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Sunday 7 July 2013

Fan review: Coronation Street archives at the BFI

Hello everyone, this is David the Wavid from Corriepedia. This week I've paid a visit to the BFI (British Film Institute) archive in London to watch some old Corrie episodes as research for our site and Flaming Nora has kindly invited me to blog about it.

It's a little known fact that the BFI archive in London is open to the public at a rate of £10 per hour for research purposes. In their holdings are a lot of Corrie episodes that aren't viewable anywhere outside ITV's vaults.

Nearly all of the episodes we watch there for Corriepedia originally aired between July 1969 and March 1976 – those episodes which have never been repeated (sadly, the bulk of the 1960s episodes aren't held there as the BFI hold the defunct 2-inch mastertapes which the industry no longer uses and the majority of the decade is held by ITV as film prints known as telerecordings for foreign sales). It started off as a project to answer the unknowns from Corrie's past – how it changed to colour, how it was affected by all the strikes in the 1970s, first and last appearances by the main characters, and things like that, but we're now on a mission to watch them all and improve basic storyline details, check casts and production credits, obtain information on minor characters and make notes about little things such as small but notable changes in the arrangements of the theme music.

Of course, while this is officially a research project, it's impossible to be a Corrie fan and not be giddy just being there and watching these things. The early 70s aren't generally held up as one of the great periods from Corrie history, being sandwiched between the glory days of the 1960s and the point where Bill Podmore gave it a fresh injection of comedy in 1976, but having now watched a chunk of it, I've seen enough great moments to rival Corrie at its best. It's a time where Ken is the street flirt, Dave Smith fills the Mike Baldwin role, Jack Howarth steals every scene as Albert Tatlock (seriously, this man left everyone else in the cold), Bet is the rising star and Deirdre is sassy and street smart. 1975 in particular is one of the best years in Corrie history.

Full details of the episodes I watched this week are being added to Corriepedia including some great quotes but there are a few standout moments I'd like to mention.

The first is a comedy storyline from 1972 that lasts just one episode. The Ogdens are on their way to Paris – that is, until they miss the plane because of Stan's nerves. The thing is, Hilda has made sure everyone from the Rovers to Bessie Street knows the Ogdens are going to France, so she's not about to go back home with her tail between her legs. They proceed to spend the rest of the episode getting smashed in the airport bar while going through their French phrasebook (with Stan's mispronunciations being corrected by an equally clueless Hilda).

When they do return to the Rovers at the end of the episode to brag about what a good time they've had, they're nearly falling over but the neighbours go along with the charade. A comedy storyline dominating an episode wasn't unusual in the 1970s but I think it's fair to say that we wouldn't get this today as Corrie is more of a drama now so this was a real treat.

Another highlight was a storyline from 1974 where Emily and Ernest Bishop's marriage is in crisis. The whole thing goes by without any massive rows – this is about a quiet, private, sensitive couple who are in a rut and it's played very realistically.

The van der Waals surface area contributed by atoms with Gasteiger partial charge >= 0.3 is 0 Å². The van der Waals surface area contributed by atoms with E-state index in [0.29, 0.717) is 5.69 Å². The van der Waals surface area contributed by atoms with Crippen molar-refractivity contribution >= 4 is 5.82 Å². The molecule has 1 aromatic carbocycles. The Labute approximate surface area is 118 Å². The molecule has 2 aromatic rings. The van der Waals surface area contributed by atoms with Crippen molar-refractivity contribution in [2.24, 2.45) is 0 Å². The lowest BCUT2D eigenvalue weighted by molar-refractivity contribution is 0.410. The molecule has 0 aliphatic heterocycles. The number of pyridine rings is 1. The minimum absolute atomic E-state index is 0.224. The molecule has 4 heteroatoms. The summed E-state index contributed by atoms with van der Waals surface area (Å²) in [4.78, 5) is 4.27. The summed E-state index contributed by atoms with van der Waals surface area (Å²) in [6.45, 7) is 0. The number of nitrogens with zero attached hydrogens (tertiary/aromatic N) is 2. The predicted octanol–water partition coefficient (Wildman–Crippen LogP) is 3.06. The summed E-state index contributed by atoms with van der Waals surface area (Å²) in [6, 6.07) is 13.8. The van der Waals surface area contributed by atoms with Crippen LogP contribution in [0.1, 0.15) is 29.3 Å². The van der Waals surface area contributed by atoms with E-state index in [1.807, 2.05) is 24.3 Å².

Our sympathies are with Ernie, who can't seem to say or do anything without Emily taking it the wrong way, but Emily doesn't come off as unreasonable, rather as a woman who has become jaded and yearns for something more but doesn't know what. A good bread-and-butter type of storyline that's purely about the characters, which happily still has a place on Corrie via Roy and Hayley – the Bishops of today.

A memorable storyline from 1969 is “the marriage that never was” between Albert Tatlock and Alice Pickins. Jack Howarth’s aforementioned comedy genius comes to the fore, especially in the scenes on his stag night when he realises that the drinks are on his slate in the Rovers and he scurries round telling the invitees to “sup slower” and proceeds to get blind drunk himself – his rendition of “If I ruled the world” as he holds on to a lamppost in Burton Road has to be seen to be believed! One of the invitees to the wedding is Albert’s aged Aunty Ada Broadbent. Albert is 73 at the time of the episodes so goodness knows how old this lady is. Albert describes her as being “blunt spoken” and she calls a spade a spade “with embellishments” – it must run in the family then!

Each visit usually provides a nugget of information which comes as a surprise – this time it was the revelation that Rita’s maiden name is not Littlewood but Foster – she tells Len this in Episode 1183, shown on 17th May 1972. This must mean there was a short period before June 1972 when the production team decided that the Rita Littlewood who appeared in December 1964 and the Rita of ’72 vintage were one and the same!

See also: Coronation Street night at the BFI

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Martin Rosen said...

I suppose if you are paying by the hour, then it is best to try and research specific episodes, rather than take pot luck.

Stevie said...

I didn't know this, thanks for sharing!

Anonymous said...

I really didn't like it a lot in the early '70s at all, but I'd love the BFI to get the 1960s episodes. Oh, to be able to see the full saga of Ena, Minnie and Martha and Gamma Garments! Perhaps one day...

Anonymous said...

Really interesting post! Thank you.


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